Not all optical devices from my collection were described in my articles and today I want to talk a little about the ZRT-454 spyglass.
The pipe is very rare and almost never found on sale. Its price can reach up to 700-1000 US dollars (in terms of the exchange rate). Information about it is practically absent in open sources. I wrote a letter to the factory that produced it, but they could not provide any information about it and its production, they did not even find instructions from it. Perhaps they were just too lazy to go to the archive.
The device was produced at the Kazan Optical and Mechanical Plant in the 70s of the twentieth century. The exact period of production and the number of issued copies is unknown. Most likely, the device was not available for retail sale and was delivered to shooting galleries and military units, to landfills.
The optical scheme of the tube is shown in the figure. Designations: 1 - meniscus, 2 - primary mirror, 3 - secondary mirror, 4 - reversing and corrective system, 5 - eyepiece.
The tube is a mirror-lens meniscus system with a lens inverting system. D=130mm; F=1000mm; G=25x; 50x; 80x; (100x), change of magnification is carried out by connecting three eyepieces mounted on the turret in series. Magnification of 25x is achieved with a Kellner eyepiece, the remaining magnifications are achieved with wide-angle eyepieces with a removed pupil. A feature of the pipe is the use of Mangin mirrors with an internal coating. Such a mirror is a combination of a mirror and a negative lens. The secondary mirror covers only 4% of the area of the entrance pupil. The tube is very compact, mounted on an azimuthal fork. Available with cast table stand or field tripod. Movements along the axes are carried out using gear (azimuth) and worm (height) gears. The ocular head is moved with the help of a rack. The eyepieces have a diopter. The system has a high resolution and gives a direct image of the object.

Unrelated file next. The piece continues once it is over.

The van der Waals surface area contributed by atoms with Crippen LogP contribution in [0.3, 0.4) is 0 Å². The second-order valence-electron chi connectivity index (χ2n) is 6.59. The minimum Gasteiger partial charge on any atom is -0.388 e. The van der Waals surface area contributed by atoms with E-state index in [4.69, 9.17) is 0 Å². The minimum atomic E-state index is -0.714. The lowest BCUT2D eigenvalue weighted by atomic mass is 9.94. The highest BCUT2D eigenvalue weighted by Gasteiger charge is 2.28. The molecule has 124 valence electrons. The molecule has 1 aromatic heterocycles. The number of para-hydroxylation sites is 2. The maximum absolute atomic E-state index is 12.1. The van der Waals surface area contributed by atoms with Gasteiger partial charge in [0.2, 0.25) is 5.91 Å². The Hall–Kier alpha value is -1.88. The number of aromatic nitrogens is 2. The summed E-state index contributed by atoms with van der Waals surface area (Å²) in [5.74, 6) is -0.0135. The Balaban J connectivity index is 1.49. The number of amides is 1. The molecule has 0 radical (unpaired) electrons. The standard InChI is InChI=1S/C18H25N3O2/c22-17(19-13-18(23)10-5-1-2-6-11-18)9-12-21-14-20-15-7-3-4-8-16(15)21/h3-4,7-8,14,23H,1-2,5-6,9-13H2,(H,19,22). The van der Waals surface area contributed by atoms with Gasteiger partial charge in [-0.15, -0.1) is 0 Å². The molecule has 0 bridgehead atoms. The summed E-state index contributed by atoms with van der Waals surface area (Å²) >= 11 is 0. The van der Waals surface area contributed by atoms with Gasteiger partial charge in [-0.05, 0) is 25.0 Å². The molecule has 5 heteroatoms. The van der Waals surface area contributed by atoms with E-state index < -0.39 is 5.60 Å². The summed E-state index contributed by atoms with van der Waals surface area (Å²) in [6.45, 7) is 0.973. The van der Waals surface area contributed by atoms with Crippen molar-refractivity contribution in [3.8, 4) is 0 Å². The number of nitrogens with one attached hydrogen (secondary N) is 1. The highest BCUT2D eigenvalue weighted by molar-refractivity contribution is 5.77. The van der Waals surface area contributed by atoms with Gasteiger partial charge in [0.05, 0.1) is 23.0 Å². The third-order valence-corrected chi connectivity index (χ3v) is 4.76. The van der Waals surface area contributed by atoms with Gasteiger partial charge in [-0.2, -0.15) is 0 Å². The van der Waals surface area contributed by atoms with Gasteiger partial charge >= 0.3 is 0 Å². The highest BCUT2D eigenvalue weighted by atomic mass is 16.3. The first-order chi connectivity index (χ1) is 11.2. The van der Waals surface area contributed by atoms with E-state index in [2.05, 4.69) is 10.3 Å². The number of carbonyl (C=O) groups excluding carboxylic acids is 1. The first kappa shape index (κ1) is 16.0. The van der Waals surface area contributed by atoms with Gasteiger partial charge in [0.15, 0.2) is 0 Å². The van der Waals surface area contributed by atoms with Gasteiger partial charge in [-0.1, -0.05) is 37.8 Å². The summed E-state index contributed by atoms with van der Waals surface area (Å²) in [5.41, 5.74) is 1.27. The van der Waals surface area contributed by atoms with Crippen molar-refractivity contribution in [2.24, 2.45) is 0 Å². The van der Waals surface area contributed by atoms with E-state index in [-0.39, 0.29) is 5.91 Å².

For astronomy, this telescope is of little use - the short feathers of the fork will not allow it to be aimed at an object located high above the horizon. I could not remove the pipe from the plug, perhaps a one-piece connection is used there and I was afraid to break something.
During shipment, the pipe was slightly damaged and the alignment was knocked down. For repair and adjustment, I had to disassemble it, and I was surprised to find that the adjusting screws at the meniscus and the main mirror were not provided for by the design. Optics in frames are simply screwed into the pipe along the thread.
In general, this is a rather interesting device with a very unusual optical design. I don't know if something similar was produced somewhere else in the world.
Edited by Petsyk Alexey, 15 January 2023 - 01:15 AM.